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Loser’s Takeaway


Even as the Congress is facing problems in selecting the Chief Minister to lead its government in Karnataka, the BJP needs to examine the reasons why it lost in its sole South Indian bastion. Analysts have already underlined the party’s failure to garner votes outside of its traditional votebank, and counter the new freebie extravagance made popular by the Aam Aadmi Party. It is alleged that the BJP cadres have become lazy because of overdependence on PM Modi’s charisma. The party has adopted the centralised functioning that has been the bane of the Congress and other dynastic parties. They have advocated promotion of state and local level leaders like Yogi Adityanath to provide governance specific to their respective states. And so on.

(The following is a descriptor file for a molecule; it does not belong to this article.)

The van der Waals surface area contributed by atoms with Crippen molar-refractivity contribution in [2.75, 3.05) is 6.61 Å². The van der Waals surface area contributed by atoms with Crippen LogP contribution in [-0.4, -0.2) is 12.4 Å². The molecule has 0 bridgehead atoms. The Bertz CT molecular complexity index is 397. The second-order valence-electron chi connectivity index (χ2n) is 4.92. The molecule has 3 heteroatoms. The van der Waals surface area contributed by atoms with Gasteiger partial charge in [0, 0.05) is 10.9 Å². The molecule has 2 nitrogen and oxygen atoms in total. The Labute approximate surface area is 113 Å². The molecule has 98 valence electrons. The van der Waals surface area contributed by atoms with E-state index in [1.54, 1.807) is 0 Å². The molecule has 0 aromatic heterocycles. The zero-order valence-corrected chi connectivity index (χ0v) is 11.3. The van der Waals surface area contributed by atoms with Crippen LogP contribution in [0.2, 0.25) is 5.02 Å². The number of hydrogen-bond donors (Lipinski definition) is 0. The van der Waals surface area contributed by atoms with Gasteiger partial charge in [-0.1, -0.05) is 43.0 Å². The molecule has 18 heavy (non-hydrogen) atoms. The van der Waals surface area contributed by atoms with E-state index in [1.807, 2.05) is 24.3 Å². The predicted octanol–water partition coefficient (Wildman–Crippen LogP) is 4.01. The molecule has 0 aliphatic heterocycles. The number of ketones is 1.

There is, however, a deeper malaise. The BJP came to power on the basis of its fundamental ideology, generally described as ‘Hindutva’, as also the economic and governance structure of the ‘Gujarat model’. While the latter has been established at multiple levels by the government under Modi, with its success reflecting in India’s overall rise vis-à-vis the rest of the world, the ideological moorings, politically, which ought to have been nourished by the party have been allowed to scatter. While the traditional ‘secular’ parties were accused of ‘appeasement’ and policy correctives were promised, the party’s supporters have taken it further to Muslim baiting, particularly on social media. This has considerably undermined the ‘Sabka Saath, Sabka Vishwas’ outreach. Social reform, which was once a primary agenda of the RSS and other affiliated organisations, has been reduced to a conservative approach that ignores the actual conditions of various sections on the ground. So, while the SC and ST communities have been empowered in some parts of the country, they are being neglected in others. This should set off the alarm signals within the BJP and RSS ranks. The visuals of chief ministers making the rounds of the temples should not overwhelm the perception of the general public regarding law and order, dispensation of justice (through effective investigation of crimes), actual implementation of the promise on ‘zero tolerance’ towards corruption, and a genuine understanding of the fundamentals of business and economics. No government that ignores the hooliganism of a cabinet minister can claim it is enforcing the law when it deprives dozens of street vendors of their livelihood by confiscating their carts. If they swear by Ram Rajya, they should live up to its standards or be ready to face Karnataka like consequences.